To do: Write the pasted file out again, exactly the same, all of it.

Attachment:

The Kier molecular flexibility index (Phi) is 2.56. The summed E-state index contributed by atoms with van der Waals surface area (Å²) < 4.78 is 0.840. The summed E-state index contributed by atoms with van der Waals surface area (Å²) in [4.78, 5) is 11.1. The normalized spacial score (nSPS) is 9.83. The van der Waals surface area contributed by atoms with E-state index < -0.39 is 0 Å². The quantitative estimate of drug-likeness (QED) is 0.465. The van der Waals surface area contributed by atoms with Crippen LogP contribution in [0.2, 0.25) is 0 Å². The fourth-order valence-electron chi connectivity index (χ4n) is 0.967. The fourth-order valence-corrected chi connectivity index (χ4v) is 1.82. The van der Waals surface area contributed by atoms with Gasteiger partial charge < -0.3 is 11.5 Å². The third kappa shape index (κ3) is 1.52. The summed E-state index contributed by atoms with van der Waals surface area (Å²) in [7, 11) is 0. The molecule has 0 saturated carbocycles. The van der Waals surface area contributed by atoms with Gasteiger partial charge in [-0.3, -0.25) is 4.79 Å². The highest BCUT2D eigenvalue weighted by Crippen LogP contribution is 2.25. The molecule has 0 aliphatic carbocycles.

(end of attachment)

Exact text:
The Kier molecular flexibility index (Phi) is 2.56. The summed E-state index contributed by atoms with van der Waals surface area (Å²) < 4.78 is 0.840. The summed E-state index contributed by atoms with van der Waals surface area (Å²) in [4.78, 5) is 11.1. The normalized spacial score (nSPS) is 9.83. The van der Waals surface area contributed by atoms with E-state index < -0.39 is 0 Å². The quantitative estimate of drug-likeness (QED) is 0.465. The van der Waals surface area contributed by atoms with Crippen LogP contribution in [0.2, 0.25) is 0 Å². The fourth-order valence-electron chi connectivity index (χ4n) is 0.967. The fourth-order valence-corrected chi connectivity index (χ4v) is 1.82. The van der Waals surface area contributed by atoms with Gasteiger partial charge < -0.3 is 11.5 Å². The third kappa shape index (κ3) is 1.52. The summed E-state index contributed by atoms with van der Waals surface area (Å²) in [7, 11) is 0. The molecule has 0 saturated carbocycles. The van der Waals surface area contributed by atoms with Gasteiger partial charge in [-0.3, -0.25) is 4.79 Å². The highest BCUT2D eigenvalue weighted by Crippen LogP contribution is 2.25. The molecule has 0 aliphatic carbocycles.